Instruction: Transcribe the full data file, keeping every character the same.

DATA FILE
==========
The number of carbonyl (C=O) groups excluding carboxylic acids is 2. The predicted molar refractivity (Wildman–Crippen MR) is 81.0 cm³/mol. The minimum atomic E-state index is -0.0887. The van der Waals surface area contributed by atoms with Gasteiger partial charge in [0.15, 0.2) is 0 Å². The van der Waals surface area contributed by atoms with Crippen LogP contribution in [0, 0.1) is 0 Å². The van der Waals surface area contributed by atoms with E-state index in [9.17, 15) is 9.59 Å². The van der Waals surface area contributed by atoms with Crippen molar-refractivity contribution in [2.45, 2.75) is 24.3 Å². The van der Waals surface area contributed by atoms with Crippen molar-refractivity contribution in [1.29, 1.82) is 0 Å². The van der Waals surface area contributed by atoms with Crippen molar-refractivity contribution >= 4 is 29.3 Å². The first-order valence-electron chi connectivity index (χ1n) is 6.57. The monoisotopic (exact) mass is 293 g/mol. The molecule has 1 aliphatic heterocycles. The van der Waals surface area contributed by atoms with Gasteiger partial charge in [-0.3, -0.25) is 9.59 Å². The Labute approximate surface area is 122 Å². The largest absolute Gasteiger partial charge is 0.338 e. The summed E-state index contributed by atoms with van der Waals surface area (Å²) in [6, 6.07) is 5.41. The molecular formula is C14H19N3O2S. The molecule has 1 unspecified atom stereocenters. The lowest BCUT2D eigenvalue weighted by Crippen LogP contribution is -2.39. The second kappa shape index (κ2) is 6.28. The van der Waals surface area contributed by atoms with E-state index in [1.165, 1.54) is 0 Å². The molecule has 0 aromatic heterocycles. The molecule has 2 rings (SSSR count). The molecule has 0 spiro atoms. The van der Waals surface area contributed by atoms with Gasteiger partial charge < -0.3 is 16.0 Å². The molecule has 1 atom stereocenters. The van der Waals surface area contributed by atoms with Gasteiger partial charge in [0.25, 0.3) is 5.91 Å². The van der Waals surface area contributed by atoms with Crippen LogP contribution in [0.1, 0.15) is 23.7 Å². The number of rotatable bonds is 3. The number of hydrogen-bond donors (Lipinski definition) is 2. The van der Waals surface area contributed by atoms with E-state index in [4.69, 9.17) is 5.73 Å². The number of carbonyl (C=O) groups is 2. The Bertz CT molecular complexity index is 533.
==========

The number of carbonyl (C=O) groups excluding carboxylic acids is 2. The predicted molar refractivity (Wildman–Crippen MR) is 81.0 cm³/mol. The minimum atomic E-state index is -0.0887. The van der Waals surface area contributed by atoms with Gasteiger partial charge in [0.15, 0.2) is 0 Å². The van der Waals surface area contributed by atoms with Crippen LogP contribution in [0, 0.1) is 0 Å². The van der Waals surface area contributed by atoms with E-state index in [9.17, 15) is 9.59 Å². The van der Waals surface area contributed by atoms with Crippen molar-refractivity contribution in [2.45, 2.75) is 24.3 Å². The van der Waals surface area contributed by atoms with Crippen molar-refractivity contribution in [1.29, 1.82) is 0 Å². The van der Waals surface area contributed by atoms with Crippen molar-refractivity contribution >= 4 is 29.3 Å². The first-order valence-electron chi connectivity index (χ1n) is 6.57. The monoisotopic (exact) mass is 293 g/mol. The molecule has 1 aliphatic heterocycles. The van der Waals surface area contributed by atoms with Gasteiger partial charge in [-0.3, -0.25) is 9.59 Å². The Labute approximate surface area is 122 Å². The largest absolute Gasteiger partial charge is 0.338 e. The summed E-state index contributed by atoms with van der Waals surface area (Å²) in [6, 6.07) is 5.41. The molecular formula is C14H19N3O2S. The molecule has 1 unspecified atom stereocenters. The lowest BCUT2D eigenvalue weighted by Crippen LogP contribution is -2.39. The second kappa shape index (κ2) is 6.28. The van der Waals surface area contributed by atoms with E-state index in [1.165, 1.54) is 0 Å². The molecule has 0 aromatic heterocycles. The molecule has 2 rings (SSSR count). The molecule has 0 spiro atoms. The van der Waals surface area contributed by atoms with Gasteiger partial charge < -0.3 is 16.0 Å². The molecule has 1 atom stereocenters. The van der Waals surface area contributed by atoms with Gasteiger partial charge in [0.25, 0.3) is 5.91 Å². The van der Waals surface area contributed by atoms with Crippen LogP contribution in [0.1, 0.15) is 23.7 Å². The number of rotatable bonds is 3. The number of hydrogen-bond donors (Lipinski definition) is 2. The van der Waals surface area contributed by atoms with E-state index in [4.69, 9.17) is 5.73 Å². The number of carbonyl (C=O) groups is 2. The Bertz CT molecular complexity index is 533.